It’s been a difficult year for Jennifer Lawrence, to say the least. While she is still every bit America’s sweetheart, the despicable intrusions into her private life inevitably mean she’s viewed through a somewhat different prism.
While watching her character Katniss deal with the demands of being an icon of the revolution, you can’t help but see the painful parallels with Lawrence’s own life.
“Don’t make me do this!” yells Katniss at one point – and I instantly thought of her angry denunciation of the people who hacked into her phone, and what she has said in interviews about the papparazzi. Lawrence has been dealing with the demands of fame admirably so far, but one can only hope that she doesn’t eventually crack.
But on to the movie itself: The beginning almost makes you think it’s about mental health, as Katniss and Finick (Sam Claflin) deal with the aftermath of the Quarter Quell in a haze of nightmares and tears. They’re also trapped in an underground refuge that only amplifies the sense of claustrophobia.
And yet, the rebels need her. “They”ll follow her. She’s the face of the revolution,” says the former Head Gamemaker Plutarch (the late Philip Seymour Hoffman). Just like Captain America, they need her to be a symbol. And for that, she’ll need the right costume, makeup and hairstyle.
“We will make you the best dressed rebel in history,” declares Effie Trinket (Elizabeth Banks) “Everyone’s going to want to kiss you, kill you or be you.” And so it goes with the performance motif: everyone is putting on a show, from Katniss to rebel leader Alma Coin (Julianne Moore) to chief baddie President Snow (a deliciously evil Donald Sutherland), who is all sneers and taunts and casual execution orders.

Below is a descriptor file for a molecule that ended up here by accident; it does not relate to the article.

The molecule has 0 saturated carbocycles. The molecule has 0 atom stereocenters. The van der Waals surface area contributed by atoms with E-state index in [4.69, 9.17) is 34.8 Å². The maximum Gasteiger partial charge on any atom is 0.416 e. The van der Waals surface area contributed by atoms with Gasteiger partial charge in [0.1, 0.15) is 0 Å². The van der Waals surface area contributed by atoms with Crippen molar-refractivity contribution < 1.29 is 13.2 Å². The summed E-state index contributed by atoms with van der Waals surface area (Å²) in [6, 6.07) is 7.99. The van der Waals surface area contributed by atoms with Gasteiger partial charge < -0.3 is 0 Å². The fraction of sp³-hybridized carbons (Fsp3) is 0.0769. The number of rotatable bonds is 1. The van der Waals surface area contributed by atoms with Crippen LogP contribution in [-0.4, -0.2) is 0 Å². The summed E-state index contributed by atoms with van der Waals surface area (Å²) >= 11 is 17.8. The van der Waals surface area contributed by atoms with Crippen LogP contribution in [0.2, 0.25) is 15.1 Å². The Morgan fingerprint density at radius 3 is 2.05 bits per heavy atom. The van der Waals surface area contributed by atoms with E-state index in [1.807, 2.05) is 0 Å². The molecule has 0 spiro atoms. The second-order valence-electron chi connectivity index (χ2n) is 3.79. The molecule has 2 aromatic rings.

And there are looong stretches where everyone is talking and talking about this scheme or that plot, or the fate of poor Peeta (Josh Hutcherson), who has also been turned into a propaganda tool. Though there is one key moment from the books, where Katniss struggles to play her role, that is perfectly translated.
But once things get going, it’s almost a war movie, with Katniss and the newly friend-zoned Gale (Liam Hemsworth) armed by Beetee (Jeffrey Wright), the Q of the resistance. It looks and feels like a real insurgency, with the now fashionable (and uncomfortable) parallels with Iraq and Afghanistan.
It was a good idea to keep the movie to two hours – any longer, and it would have overstayed its welcome. Given that it’s been split into two, it was perhaps inevitable that it would feel unsatisfying. At times, it almost feels like a trailer for Part II.
But there’s a revolution to be fought, and lots more to come. You’ll just have to wait another year for it.
The Hunger Games: Mockingjay – Part I is screening now. Tell us what you think of the movie!